Last week, Gov.Doug Duceyvetoed legislation that would have rendered the issue a moot point. SB 1268 would have allowed local municipalities to opt out of the water-protection ordinance adopted by Cochise and Yuma Counties requiring developers to get a certificate of adequate water supply for 100 years before construction can begin. And SB 1400 would have required county supervisors to reconsider adopting the ordinance every five years.
For the study’s results to be more defensible in a courtroom, the model should go through a formal process called “calibration,” Prucha said.
Calibration involves repeatedly adjusting inputs to a computer model to improve its ability to predict known values, such as water levels in particular wells. Prucha likens the process to calibrating a gun by shooting at an intended target and adjusting the gun’s sight — or the study’s parameters — until it reliably hits the target.
The original computer model he relied upon has been calibrated, but Prucha updated that model with new information from the USGS and so it should go through another calibration to improve accuracy, he said.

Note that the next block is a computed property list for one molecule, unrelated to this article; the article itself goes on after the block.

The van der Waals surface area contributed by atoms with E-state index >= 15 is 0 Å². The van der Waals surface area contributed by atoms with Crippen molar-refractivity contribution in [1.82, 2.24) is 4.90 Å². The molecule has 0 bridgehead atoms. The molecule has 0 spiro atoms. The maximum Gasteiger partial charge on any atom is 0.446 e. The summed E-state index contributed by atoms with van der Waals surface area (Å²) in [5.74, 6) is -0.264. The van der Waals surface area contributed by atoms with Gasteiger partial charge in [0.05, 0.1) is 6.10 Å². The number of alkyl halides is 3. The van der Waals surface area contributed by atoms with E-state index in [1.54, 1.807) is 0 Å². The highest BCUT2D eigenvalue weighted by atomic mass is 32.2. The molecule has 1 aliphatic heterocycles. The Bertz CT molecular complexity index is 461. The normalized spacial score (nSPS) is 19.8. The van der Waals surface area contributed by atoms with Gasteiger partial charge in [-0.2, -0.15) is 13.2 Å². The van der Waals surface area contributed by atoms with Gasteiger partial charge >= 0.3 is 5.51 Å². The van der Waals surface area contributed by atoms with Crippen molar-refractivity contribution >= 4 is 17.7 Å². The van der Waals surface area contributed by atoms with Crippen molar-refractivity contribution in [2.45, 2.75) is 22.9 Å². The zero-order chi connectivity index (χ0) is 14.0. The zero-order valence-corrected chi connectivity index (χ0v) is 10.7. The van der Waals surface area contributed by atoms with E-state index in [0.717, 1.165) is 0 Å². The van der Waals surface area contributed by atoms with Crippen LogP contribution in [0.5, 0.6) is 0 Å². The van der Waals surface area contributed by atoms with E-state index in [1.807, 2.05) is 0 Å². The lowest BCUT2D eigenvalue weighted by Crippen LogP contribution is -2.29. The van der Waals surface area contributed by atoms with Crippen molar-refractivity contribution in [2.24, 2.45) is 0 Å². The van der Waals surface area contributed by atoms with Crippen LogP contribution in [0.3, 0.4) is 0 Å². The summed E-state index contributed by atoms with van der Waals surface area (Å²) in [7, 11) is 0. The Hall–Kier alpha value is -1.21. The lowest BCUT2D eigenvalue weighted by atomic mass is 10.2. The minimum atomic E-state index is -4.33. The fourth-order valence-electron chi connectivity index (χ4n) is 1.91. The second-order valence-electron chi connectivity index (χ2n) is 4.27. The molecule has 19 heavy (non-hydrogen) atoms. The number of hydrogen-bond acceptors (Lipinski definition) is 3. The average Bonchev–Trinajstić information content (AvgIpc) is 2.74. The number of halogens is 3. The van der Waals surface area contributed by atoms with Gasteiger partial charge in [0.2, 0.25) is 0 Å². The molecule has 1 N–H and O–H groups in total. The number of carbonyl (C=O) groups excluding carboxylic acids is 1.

Until the model is calibrated, the results can only be viewed as an “indication” of Vigneto’s consequences, said Robert Mac Nish, a retired hydrologist who previously worked at the U.S. Geological Survey and was an adjunct professor at the UA.
“It may give an indication, but to look at it as any sort of a quantitative evaluation would be a mistake,” he said.”Without calibration, you can’t be very confident on the precision or accuracy of the projections.”
But Mac Nish said Vigneto’s well pumping is sure to impact water levels in the Benson area, including in the St. David Cienega and local residents’ wells.
“If you look at the actual water availability in the Benson sub-basin, there isn’t any water left for additional development,” he said. “The San Pedro is a classic example of a place that is running smack up against the availability of water as a limitation for growth.”